Don't get me started on NetFlix...

      • billb says:

        Not that you care, but you know that sites like Netflix and Hulu would probably love to show you all the current and old stuff now but the content owners make them put in restrictions, right?

        • Pavel says:

          And in what way does that excuse change our consumer experience?

          Just because something has a *really good reason* for sucking doesn't mean that it doesn't suck.

          • Rick C says:

            True, but it helps you focus the blame where it should be. Blaming Hulu because Fox forces them to limit what they can show you is like yelling at the cashier because you couldn't find the item you wanted.

          • billb says:

            It doesn't excuse or change anything, but it does further the conversation about who to yell at. If you yell at Hulu, they're only going to say "Not our fault. It's what the content providers allow." If you're lucky, they might pass your sentiment along to whoever owns the content. Who we should be talking to about our complaints of delays is the content providers.

            Not everyone appears to know this. Dan, above, clearly seems to be blaming Hulu for "limit[ing] availability to shows," for pulling a season of Castle after the next one started, and for running The Simpson's 8 days after original airing. He seems mad at Hulu. I think his anger is misdirected. Presumably his anger at Netflix is similarly at issue.

        • jwz says:

          "Hulu is a joint venture of NBCUniversal (Comcast/General Electric), Fox Entertainment Group (News Corp) and Disney-ABC Television Group (The Walt Disney Company),with funding by Providence Equity Partners, the owner of Newport Television." -- Hivemind.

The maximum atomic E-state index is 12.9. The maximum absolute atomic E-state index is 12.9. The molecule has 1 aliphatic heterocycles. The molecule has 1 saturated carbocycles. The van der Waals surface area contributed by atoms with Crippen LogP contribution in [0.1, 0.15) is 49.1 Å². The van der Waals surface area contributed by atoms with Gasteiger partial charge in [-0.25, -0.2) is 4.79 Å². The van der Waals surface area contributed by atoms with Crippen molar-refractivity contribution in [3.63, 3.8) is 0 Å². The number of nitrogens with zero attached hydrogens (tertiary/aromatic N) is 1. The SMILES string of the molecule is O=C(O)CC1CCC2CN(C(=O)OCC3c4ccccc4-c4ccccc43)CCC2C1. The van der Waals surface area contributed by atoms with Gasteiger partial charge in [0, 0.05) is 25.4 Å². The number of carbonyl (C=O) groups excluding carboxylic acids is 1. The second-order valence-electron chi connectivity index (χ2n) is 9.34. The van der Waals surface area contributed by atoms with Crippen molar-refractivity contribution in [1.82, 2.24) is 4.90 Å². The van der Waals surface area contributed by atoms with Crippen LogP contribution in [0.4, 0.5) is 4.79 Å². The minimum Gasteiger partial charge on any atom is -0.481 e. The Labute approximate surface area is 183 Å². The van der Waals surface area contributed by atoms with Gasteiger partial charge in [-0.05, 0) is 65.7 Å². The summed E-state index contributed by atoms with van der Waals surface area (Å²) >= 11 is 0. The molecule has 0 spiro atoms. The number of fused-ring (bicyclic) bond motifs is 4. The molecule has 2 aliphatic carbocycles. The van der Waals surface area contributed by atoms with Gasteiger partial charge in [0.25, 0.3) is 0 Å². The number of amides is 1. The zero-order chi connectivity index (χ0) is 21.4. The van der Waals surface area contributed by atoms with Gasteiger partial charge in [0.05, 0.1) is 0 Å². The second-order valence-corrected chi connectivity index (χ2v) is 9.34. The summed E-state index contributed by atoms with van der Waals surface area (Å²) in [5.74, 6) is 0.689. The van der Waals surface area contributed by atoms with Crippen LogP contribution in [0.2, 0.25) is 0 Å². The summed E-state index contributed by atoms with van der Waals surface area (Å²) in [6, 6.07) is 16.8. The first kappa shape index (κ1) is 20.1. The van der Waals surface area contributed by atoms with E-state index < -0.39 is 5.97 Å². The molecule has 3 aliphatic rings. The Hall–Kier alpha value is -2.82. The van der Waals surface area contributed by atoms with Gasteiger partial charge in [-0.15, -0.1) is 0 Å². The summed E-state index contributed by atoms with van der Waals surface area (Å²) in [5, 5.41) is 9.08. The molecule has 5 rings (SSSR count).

Therefore, saying "Hulu would love to..." is exactly saying, "This guy's left had would love to but he has to pretend that his right hand is saying no."

          • billb says:

            Shit. I always forget that. Mea culpa. You're totally right.

          • Nick Lamb says:

            It seems to me more like "The guy behind the counter would love to let you, but the guy who owns the store says no". Of course the guy behind the counter could just let you anyway, but then he is definitely going to lose his job.

            Hulu isn't just a brand of these companies, it's a joint enterprise, which mean the guy running Hulu on a day-to-day basis just runs Hulu. He doesn't control or have any significant influence over TV channels like NBC, Fox, etc. In the metaphor he is just the guy behind the counter. The board of directors for Hulu, who meet only occasionally and set broad strategy, and have the power to fire that guy, are responsible directly to (and are senior executives at) News Corp, Disney etc. They are the store owner.

            And indeed if you look in your financial pages, rather than the entertainment section, you'll find that Hulu's CEO (that's the guy behind the counter again) was indeed in conflict with the board for much of 2011.

            • gryazi says:

              Let us not forget that brief moment around its launch, when they actually advertised for it, and it almost looked like it was the start of something and wouldn't collapse into suck.

              I think there were a few months where it actually looked almost viable, and the content seemed to be increasing.